Preliminary Thoughts on Graduate School

gradSchool2

There are so many different types of graduate programs to explore once you have your undergraduate degree under your belt. It’s common knowledge now that graduate school education translates to higher earnings. If continued education is a goal you want to pursue, here are some thoughts to consider.

1. Part-time or full-time?

Consider where you are in your life and whether splitting time between work and classes is something you need or want. A lot of programs offer online degree tracks, part-time over a few years, or an accelerated and intensive 36-month option. Some won’t even consider you for admission if you don’t have at least a year of work experience. The timing of your degree completion could affect personal and professional pursuits in your life.

2. In what field?

A common misconception is that certain bachelor’s degrees lead to certain graduate degrees. That’s not the case at all. A Spanish major could go to medical school with the right pre-requisites and other admissions criteria. If you find your path suddenly changing after college, never fear, the possibilities and combinations are endless further down the road. Unique pairings like an MA/MBA or MSN/MPH could broaden your job opportunities and encompass a wider array of interests.

3. Where in the world?

The right graduate program for you may not be in the United States. The array of stellar schools in Canada, Europe, and elsewhere are too many to count and with resources like the U.S. News & World Report one has rankings on the best.

4. Exams

Usually the rule of thumb is that the LSAT is for law school, MCAT is for medical school, GMAT is for business school, and the GRE is for everything else. Each school is different and some may require one of these tests or any of these. Take advantage of free exams offered in the area like the ones Kaplan host. Dates/times of these free exams can be found on Career Development’s calendar. See where you stand before seeking professional tutoring.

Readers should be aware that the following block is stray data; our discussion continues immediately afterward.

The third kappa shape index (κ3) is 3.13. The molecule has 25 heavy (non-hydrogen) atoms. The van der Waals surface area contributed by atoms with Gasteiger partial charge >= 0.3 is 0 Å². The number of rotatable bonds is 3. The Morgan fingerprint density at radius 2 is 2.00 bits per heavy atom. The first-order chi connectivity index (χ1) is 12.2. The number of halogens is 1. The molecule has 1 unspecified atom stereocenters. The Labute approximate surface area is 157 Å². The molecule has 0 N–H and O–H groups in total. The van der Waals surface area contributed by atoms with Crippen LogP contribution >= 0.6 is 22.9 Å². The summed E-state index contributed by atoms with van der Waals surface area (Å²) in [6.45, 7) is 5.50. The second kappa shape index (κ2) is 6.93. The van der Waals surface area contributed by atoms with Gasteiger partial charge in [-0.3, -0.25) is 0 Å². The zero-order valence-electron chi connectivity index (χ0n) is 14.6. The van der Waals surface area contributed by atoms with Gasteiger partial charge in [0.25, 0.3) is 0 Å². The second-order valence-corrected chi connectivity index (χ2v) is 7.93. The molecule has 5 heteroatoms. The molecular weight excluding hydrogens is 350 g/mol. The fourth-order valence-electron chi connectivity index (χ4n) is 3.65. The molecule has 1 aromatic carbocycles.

5. Admissions criteria

Start thinking about that personal statement. Write a draft about everything significant that happened to you post-high school – academically, professionally, and personally. Evaluate your growth as a well-rounded person and start to craft the person you want be. Reach out to past mentors and employers on writing letters of recommendation. For portfolio requirements, gather your best pieces and work and compile your pride and accomplishments. Create a platform for yourself on who you are so far and where you plan on going next.

Angelica is a fourth-​​year nursing student with a minor in English hailing from New Jersey. She has studied or worked in all the major Boston hospitals. Angelica is also a columnist for The Hunt­ington News and enjoys writing creative non-​​fiction.

Image source: Salisbury.edu/CareerServices

Honoring All Who Serve- Careers In The Military

veterans day 2013

Northeastern honors its veterans in the 2013 Veterans Day Ceremony.

The face of the military is the warrior on the front lines. A man or woman in uniform patrols under the hot desert sun, protected by a helmet, ballistic eyewear, and body armor, and armed with high-tech weaponry.

Warriors on the front-lines are known as Infantry. Infantry undergo rigorous training in close combat, and dedicate themselves to overcoming all obstacles in order to complete the mission.

However, only a fraction of service members serve as infantry. In order to understand the unique skills which a veteran can bring to the workforce, it is important to understand the different ways in which soldiers, sailors, marines, and airmen have served. Below is just a sample of the career fields available in the military, not specific to any branch.

Artillery are responsible for anything from mortars positioned directly over the battlefield, to long-range missiles on off-shore battleships.

Aviation assets in the military include helicopters, fighter jets, and increasingly drones. Aviation’s roles include engaging targets, gathering intelligence, transporting supplies, and evacuating wounded personnel.

Band members entertain civilians and service members at home and abroad. Each service has their own band, which attract talented singers and musicians.